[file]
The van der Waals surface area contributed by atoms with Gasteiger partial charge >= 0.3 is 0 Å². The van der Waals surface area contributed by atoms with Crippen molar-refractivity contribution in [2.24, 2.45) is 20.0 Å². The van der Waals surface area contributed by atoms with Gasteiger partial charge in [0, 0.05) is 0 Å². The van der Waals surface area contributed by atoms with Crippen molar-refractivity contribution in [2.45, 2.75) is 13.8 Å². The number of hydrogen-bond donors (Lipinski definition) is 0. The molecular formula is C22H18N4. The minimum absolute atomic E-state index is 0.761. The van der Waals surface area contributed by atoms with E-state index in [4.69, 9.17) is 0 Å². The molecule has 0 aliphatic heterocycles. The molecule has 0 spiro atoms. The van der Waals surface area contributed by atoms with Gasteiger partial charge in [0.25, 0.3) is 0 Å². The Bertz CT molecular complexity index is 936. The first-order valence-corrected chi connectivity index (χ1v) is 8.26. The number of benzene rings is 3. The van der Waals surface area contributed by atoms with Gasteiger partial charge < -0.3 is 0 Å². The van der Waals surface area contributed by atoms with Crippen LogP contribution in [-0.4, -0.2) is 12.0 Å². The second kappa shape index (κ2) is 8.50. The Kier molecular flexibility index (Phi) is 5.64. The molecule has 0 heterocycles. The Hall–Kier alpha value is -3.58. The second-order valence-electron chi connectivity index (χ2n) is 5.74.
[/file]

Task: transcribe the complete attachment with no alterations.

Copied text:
The van der Waals surface area contributed by atoms with Gasteiger partial charge >= 0.3 is 0 Å². The van der Waals surface area contributed by atoms with Crippen molar-refractivity contribution in [2.24, 2.45) is 20.0 Å². The van der Waals surface area contributed by atoms with Gasteiger partial charge in [0, 0.05) is 0 Å². The van der Waals surface area contributed by atoms with Crippen molar-refractivity contribution in [2.45, 2.75) is 13.8 Å². The number of hydrogen-bond donors (Lipinski definition) is 0. The molecular formula is C22H18N4. The minimum absolute atomic E-state index is 0.761. The van der Waals surface area contributed by atoms with E-state index in [4.69, 9.17) is 0 Å². The molecule has 0 aliphatic heterocycles. The molecule has 0 spiro atoms. The van der Waals surface area contributed by atoms with Gasteiger partial charge in [0.25, 0.3) is 0 Å². The Bertz CT molecular complexity index is 936. The first-order valence-corrected chi connectivity index (χ1v) is 8.26. The number of benzene rings is 3. The van der Waals surface area contributed by atoms with Gasteiger partial charge < -0.3 is 0 Å². The van der Waals surface area contributed by atoms with Crippen LogP contribution in [-0.4, -0.2) is 12.0 Å². The second kappa shape index (κ2) is 8.50. The Kier molecular flexibility index (Phi) is 5.64. The molecule has 0 heterocycles. The Hall–Kier alpha value is -3.58. The second-order valence-electron chi connectivity index (χ2n) is 5.74.